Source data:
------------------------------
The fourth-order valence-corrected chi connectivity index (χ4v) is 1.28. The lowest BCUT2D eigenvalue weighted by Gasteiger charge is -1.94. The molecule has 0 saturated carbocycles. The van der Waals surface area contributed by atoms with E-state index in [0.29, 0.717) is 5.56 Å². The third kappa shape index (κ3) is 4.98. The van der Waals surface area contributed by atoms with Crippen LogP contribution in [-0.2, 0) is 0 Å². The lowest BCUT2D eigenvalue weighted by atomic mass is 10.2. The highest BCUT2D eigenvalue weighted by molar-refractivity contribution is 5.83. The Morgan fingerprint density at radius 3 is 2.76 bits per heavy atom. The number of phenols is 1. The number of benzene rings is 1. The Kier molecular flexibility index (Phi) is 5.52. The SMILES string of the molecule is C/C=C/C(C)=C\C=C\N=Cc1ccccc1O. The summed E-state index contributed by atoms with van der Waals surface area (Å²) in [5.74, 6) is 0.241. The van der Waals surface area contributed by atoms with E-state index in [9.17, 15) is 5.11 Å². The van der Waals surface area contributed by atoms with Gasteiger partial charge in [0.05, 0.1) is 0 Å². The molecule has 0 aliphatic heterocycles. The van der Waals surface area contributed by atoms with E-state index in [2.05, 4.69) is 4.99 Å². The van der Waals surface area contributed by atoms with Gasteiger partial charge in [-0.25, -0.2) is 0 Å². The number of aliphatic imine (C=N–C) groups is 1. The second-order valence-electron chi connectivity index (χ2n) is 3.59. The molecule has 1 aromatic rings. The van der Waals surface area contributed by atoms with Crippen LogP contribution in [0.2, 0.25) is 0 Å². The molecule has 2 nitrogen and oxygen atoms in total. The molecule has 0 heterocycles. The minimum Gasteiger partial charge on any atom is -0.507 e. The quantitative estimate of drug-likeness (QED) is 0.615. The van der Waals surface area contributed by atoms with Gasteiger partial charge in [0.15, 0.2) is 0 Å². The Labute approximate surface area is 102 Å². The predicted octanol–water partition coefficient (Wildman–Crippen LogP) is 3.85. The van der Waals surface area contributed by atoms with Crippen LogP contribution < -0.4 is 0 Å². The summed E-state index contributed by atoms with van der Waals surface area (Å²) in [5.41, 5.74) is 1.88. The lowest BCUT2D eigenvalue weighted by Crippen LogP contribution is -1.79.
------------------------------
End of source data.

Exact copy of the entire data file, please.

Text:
The fourth-order valence-corrected chi connectivity index (χ4v) is 1.28. The lowest BCUT2D eigenvalue weighted by Gasteiger charge is -1.94. The molecule has 0 saturated carbocycles. The van der Waals surface area contributed by atoms with E-state index in [0.29, 0.717) is 5.56 Å². The third kappa shape index (κ3) is 4.98. The van der Waals surface area contributed by atoms with Crippen LogP contribution in [-0.2, 0) is 0 Å². The lowest BCUT2D eigenvalue weighted by atomic mass is 10.2. The highest BCUT2D eigenvalue weighted by molar-refractivity contribution is 5.83. The Morgan fingerprint density at radius 3 is 2.76 bits per heavy atom. The number of phenols is 1. The number of benzene rings is 1. The Kier molecular flexibility index (Phi) is 5.52. The SMILES string of the molecule is C/C=C/C(C)=C\C=C\N=Cc1ccccc1O. The summed E-state index contributed by atoms with van der Waals surface area (Å²) in [5.74, 6) is 0.241. The van der Waals surface area contributed by atoms with E-state index in [9.17, 15) is 5.11 Å². The van der Waals surface area contributed by atoms with Gasteiger partial charge in [0.05, 0.1) is 0 Å². The molecule has 0 aliphatic heterocycles. The van der Waals surface area contributed by atoms with E-state index in [2.05, 4.69) is 4.99 Å². The van der Waals surface area contributed by atoms with Gasteiger partial charge in [-0.25, -0.2) is 0 Å². The number of aliphatic imine (C=N–C) groups is 1. The second-order valence-electron chi connectivity index (χ2n) is 3.59. The molecule has 1 aromatic rings. The van der Waals surface area contributed by atoms with Crippen LogP contribution in [0.2, 0.25) is 0 Å². The molecule has 2 nitrogen and oxygen atoms in total. The molecule has 0 heterocycles. The minimum Gasteiger partial charge on any atom is -0.507 e. The quantitative estimate of drug-likeness (QED) is 0.615. The van der Waals surface area contributed by atoms with Gasteiger partial charge in [0.15, 0.2) is 0 Å². The Labute approximate surface area is 102 Å². The predicted octanol–water partition coefficient (Wildman–Crippen LogP) is 3.85. The van der Waals surface area contributed by atoms with Crippen LogP contribution < -0.4 is 0 Å². The summed E-state index contributed by atoms with van der Waals surface area (Å²) in [5.41, 5.74) is 1.88. The lowest BCUT2D eigenvalue weighted by Crippen LogP contribution is -1.79.